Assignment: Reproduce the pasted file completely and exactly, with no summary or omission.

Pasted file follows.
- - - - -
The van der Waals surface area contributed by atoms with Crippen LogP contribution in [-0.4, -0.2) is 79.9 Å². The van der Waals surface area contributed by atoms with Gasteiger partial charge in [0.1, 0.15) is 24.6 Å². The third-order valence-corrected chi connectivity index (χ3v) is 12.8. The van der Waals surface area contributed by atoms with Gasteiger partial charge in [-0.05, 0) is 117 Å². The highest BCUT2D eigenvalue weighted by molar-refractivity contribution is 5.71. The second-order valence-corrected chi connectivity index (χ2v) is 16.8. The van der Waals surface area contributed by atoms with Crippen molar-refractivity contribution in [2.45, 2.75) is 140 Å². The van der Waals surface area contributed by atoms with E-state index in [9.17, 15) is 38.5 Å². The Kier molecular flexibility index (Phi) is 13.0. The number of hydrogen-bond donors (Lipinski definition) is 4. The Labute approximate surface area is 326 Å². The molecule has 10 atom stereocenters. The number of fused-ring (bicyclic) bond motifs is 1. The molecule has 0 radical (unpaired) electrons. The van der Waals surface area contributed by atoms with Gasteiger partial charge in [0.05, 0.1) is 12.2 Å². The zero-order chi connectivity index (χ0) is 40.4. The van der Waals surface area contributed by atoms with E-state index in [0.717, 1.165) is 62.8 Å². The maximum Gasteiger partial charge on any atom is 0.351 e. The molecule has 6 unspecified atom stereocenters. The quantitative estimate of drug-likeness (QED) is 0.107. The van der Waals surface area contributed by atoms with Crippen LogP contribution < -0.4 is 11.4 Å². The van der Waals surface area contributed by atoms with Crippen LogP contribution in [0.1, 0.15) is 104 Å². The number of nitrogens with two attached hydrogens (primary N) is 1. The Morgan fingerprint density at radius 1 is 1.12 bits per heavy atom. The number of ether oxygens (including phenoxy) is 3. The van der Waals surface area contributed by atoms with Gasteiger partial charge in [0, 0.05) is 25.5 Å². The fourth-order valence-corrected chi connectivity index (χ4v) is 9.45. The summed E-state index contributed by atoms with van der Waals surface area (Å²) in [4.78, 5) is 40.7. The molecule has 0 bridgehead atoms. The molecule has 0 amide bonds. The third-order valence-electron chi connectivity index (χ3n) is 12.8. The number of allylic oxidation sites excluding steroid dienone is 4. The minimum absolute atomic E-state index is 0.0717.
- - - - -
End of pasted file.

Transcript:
The van der Waals surface area contributed by atoms with Crippen LogP contribution in [-0.4, -0.2) is 79.9 Å². The van der Waals surface area contributed by atoms with Gasteiger partial charge in [0.1, 0.15) is 24.6 Å². The third-order valence-corrected chi connectivity index (χ3v) is 12.8. The van der Waals surface area contributed by atoms with Gasteiger partial charge in [-0.05, 0) is 117 Å². The highest BCUT2D eigenvalue weighted by molar-refractivity contribution is 5.71. The second-order valence-corrected chi connectivity index (χ2v) is 16.8. The van der Waals surface area contributed by atoms with Crippen molar-refractivity contribution in [2.45, 2.75) is 140 Å². The van der Waals surface area contributed by atoms with E-state index in [9.17, 15) is 38.5 Å². The Kier molecular flexibility index (Phi) is 13.0. The number of hydrogen-bond donors (Lipinski definition) is 4. The Labute approximate surface area is 326 Å². The molecule has 10 atom stereocenters. The number of fused-ring (bicyclic) bond motifs is 1. The molecule has 0 radical (unpaired) electrons. The van der Waals surface area contributed by atoms with Gasteiger partial charge in [0.05, 0.1) is 12.2 Å². The zero-order chi connectivity index (χ0) is 40.4. The van der Waals surface area contributed by atoms with E-state index in [0.717, 1.165) is 62.8 Å². The maximum Gasteiger partial charge on any atom is 0.351 e. The molecule has 6 unspecified atom stereocenters. The quantitative estimate of drug-likeness (QED) is 0.107. The van der Waals surface area contributed by atoms with Crippen LogP contribution < -0.4 is 11.4 Å². The van der Waals surface area contributed by atoms with Crippen LogP contribution in [0.1, 0.15) is 104 Å². The number of nitrogens with two attached hydrogens (primary N) is 1. The Morgan fingerprint density at radius 1 is 1.12 bits per heavy atom. The number of ether oxygens (including phenoxy) is 3. The van der Waals surface area contributed by atoms with Gasteiger partial charge in [0, 0.05) is 25.5 Å². The fourth-order valence-corrected chi connectivity index (χ4v) is 9.45. The summed E-state index contributed by atoms with van der Waals surface area (Å²) in [4.78, 5) is 40.7. The molecule has 0 bridgehead atoms. The molecule has 0 amide bonds. The third-order valence-electron chi connectivity index (χ3n) is 12.8. The number of allylic oxidation sites excluding steroid dienone is 4. The minimum absolute atomic E-state index is 0.0717.